Back in 2020, the oozing governor of California, Gavin Newsom, took it upon himself to all but cancel the Fourth of July. Newsom issued a statement encouraging towns and cities across his state to shut down any fireworks shows they might have planned, so as to prevent people from congregating and spreading Covid. The reliably meddlesome Los Angeles County then went a step further, banning displays of fireworks altogether.

The people of LA considered this. They stroked their chins. And they said, "You know what? I don't think this is for me." The night of the...

Back in 2020, the oozing governor of California, Gavin Newsom, took it upon himself to all but cancel the Fourth of July. Newsom issued a statement encouraging towns and cities across his state to shut down any fireworks shows they might have planned, so as to prevent people from congregating and spreading Covid. The reliably meddlesome Los Angeles County then went a step further, banning displays of fireworks altogether.

The people of LA considered this. They stroked their chins. And they said, “You know what? I don’t think this is for me.” The night of the Fourth, Angelenos sent up so many fireworks that the next day a local authority had to issue an air quality warning.

It wasn’t the most memorable moment in a 2020 that had far too many of them, but it did feel like the most American moment. Here was a wealthy, powerful, almost comically arrogant governor trying to control his people — and those same people just shrugged and went about their business. His status meant nothing to them. That isn’t to say their firework delinquency was a political protest against Democrats or lockdown policies. It was something more innate: that good old-fashioned American willingness to ignore rules we don’t like.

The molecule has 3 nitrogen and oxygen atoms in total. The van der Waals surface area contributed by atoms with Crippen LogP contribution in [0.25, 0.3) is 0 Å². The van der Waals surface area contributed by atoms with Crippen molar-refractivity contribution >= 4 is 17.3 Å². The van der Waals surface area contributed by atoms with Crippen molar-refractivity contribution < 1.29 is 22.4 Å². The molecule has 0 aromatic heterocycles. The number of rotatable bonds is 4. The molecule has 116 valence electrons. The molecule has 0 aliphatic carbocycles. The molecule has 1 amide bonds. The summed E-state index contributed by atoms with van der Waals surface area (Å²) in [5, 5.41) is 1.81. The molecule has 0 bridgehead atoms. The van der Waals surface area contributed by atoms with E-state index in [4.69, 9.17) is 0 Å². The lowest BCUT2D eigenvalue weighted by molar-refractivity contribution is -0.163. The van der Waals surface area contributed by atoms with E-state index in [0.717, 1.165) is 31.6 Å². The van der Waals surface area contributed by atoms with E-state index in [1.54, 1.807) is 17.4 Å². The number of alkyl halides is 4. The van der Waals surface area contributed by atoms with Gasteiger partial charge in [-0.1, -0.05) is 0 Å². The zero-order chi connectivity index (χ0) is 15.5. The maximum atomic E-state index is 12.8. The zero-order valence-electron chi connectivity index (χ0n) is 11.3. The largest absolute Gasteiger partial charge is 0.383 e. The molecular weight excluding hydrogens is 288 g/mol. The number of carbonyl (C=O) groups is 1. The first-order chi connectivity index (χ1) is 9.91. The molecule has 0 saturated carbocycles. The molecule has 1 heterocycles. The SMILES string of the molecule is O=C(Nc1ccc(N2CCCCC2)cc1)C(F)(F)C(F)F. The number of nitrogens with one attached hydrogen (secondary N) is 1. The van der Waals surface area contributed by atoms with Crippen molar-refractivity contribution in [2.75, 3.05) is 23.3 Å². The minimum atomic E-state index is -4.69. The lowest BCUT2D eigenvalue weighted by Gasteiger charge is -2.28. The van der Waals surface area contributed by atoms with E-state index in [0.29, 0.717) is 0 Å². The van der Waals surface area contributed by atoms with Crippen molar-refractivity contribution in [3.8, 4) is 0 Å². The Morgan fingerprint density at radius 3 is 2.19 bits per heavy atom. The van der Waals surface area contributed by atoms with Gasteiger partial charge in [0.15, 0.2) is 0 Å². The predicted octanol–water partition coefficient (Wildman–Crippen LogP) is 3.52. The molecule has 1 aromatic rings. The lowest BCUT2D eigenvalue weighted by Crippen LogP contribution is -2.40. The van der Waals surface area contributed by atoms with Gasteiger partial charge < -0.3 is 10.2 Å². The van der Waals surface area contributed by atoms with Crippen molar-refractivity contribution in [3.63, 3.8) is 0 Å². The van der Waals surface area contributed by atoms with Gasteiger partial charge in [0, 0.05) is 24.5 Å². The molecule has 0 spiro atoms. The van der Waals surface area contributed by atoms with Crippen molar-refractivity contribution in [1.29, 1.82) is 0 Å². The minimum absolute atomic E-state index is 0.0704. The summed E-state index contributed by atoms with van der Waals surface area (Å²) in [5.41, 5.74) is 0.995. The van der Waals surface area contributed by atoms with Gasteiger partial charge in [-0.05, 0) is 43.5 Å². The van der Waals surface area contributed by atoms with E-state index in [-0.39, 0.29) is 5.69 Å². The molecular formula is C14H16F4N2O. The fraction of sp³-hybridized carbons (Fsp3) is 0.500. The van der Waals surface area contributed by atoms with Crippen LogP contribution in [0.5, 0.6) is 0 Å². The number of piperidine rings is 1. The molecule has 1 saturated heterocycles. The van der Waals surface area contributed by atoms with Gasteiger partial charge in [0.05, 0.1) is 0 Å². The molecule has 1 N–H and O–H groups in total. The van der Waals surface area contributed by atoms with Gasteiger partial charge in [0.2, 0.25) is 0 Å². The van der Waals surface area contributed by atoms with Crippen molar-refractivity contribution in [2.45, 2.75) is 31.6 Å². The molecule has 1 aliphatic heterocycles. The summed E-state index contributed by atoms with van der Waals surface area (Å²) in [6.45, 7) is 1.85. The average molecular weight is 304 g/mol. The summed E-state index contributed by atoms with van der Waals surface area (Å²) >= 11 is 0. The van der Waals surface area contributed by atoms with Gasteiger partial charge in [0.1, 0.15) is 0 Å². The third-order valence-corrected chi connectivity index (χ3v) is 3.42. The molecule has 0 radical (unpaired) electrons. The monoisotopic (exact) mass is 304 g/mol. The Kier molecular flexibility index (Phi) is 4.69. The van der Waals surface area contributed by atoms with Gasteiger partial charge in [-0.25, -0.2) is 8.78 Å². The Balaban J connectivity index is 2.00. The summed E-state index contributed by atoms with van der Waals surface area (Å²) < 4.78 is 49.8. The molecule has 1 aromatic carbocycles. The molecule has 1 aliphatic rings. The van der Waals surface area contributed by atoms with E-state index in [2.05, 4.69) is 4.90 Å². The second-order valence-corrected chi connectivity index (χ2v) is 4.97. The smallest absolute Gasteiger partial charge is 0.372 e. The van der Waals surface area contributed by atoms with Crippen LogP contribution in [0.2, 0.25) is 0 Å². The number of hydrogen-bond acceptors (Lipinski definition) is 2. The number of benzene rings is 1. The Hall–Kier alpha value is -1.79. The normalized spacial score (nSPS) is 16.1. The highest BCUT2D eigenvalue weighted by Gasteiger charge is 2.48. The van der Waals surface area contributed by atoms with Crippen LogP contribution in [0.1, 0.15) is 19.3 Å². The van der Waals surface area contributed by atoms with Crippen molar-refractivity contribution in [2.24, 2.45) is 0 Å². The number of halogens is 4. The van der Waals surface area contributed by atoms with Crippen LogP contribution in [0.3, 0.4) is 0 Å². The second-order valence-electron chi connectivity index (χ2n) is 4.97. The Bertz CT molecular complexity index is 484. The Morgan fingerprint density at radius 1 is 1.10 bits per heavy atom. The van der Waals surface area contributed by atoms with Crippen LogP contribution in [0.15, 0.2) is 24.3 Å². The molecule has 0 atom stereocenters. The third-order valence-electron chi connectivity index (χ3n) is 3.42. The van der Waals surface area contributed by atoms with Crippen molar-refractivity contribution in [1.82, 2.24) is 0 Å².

Such defiance is in our country’s very marrow. It may be what most distinguishes us as Americans.

The United States isn’t the only country founded after a rebellion against established power but few nations have ever done it so trollishly. The Boston Tea Party saw defiant patriots dress up as Indians (!), board British ships, and toss a shipment of tea into the harbor. During the Revolutionary War, the Continental Army taunted the Redcoats by playing the song “Yankee Doodle,” which the British had originally devised to ridicule their uncultured American brethren. LaFayette even ordered the ditty played at Yorktown after surrendering British refused to face the victorious Yanks.

This is a country founded on a document that took the most powerful man on earth and trashed him as a “Tyrant” who was “unfit to be the ruler of a free people.” That king, by the way, was hardly the most oppressive monarch in European history. George III was far more influenced by Enlightenment values than he ever gets credit for. But we pushed him out anyway. American defiance, it’s worth noting, exists because of this British patrimony, not in spite of it. English ideas of liberty and checking authority were well established here; so too (this is often overlooked) was Irish insolence, with those of Irish lineage making up the backbone of the Continental Army.